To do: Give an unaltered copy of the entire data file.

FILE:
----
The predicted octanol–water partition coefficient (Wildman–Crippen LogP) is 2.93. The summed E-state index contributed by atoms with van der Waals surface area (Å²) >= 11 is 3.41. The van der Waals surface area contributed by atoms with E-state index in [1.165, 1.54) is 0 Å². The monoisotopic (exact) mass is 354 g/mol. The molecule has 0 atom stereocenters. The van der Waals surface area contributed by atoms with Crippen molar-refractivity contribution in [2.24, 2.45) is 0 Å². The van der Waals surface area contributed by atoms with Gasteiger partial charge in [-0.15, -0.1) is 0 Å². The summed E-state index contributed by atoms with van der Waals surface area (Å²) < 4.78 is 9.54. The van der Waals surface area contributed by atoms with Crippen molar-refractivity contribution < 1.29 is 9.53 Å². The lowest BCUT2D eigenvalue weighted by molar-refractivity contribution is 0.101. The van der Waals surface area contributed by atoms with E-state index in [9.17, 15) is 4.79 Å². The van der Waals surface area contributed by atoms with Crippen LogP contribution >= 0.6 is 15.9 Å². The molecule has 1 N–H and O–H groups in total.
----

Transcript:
The predicted octanol–water partition coefficient (Wildman–Crippen LogP) is 2.93. The summed E-state index contributed by atoms with van der Waals surface area (Å²) >= 11 is 3.41. The van der Waals surface area contributed by atoms with E-state index in [1.165, 1.54) is 0 Å². The monoisotopic (exact) mass is 354 g/mol. The molecule has 0 atom stereocenters. The van der Waals surface area contributed by atoms with Crippen molar-refractivity contribution in [2.24, 2.45) is 0 Å². The van der Waals surface area contributed by atoms with Gasteiger partial charge in [-0.15, -0.1) is 0 Å². The summed E-state index contributed by atoms with van der Waals surface area (Å²) < 4.78 is 9.54. The van der Waals surface area contributed by atoms with Crippen molar-refractivity contribution < 1.29 is 9.53 Å². The lowest BCUT2D eigenvalue weighted by molar-refractivity contribution is 0.101. The van der Waals surface area contributed by atoms with E-state index in [9.17, 15) is 4.79 Å². The van der Waals surface area contributed by atoms with Crippen LogP contribution >= 0.6 is 15.9 Å². The molecule has 1 N–H and O–H groups in total.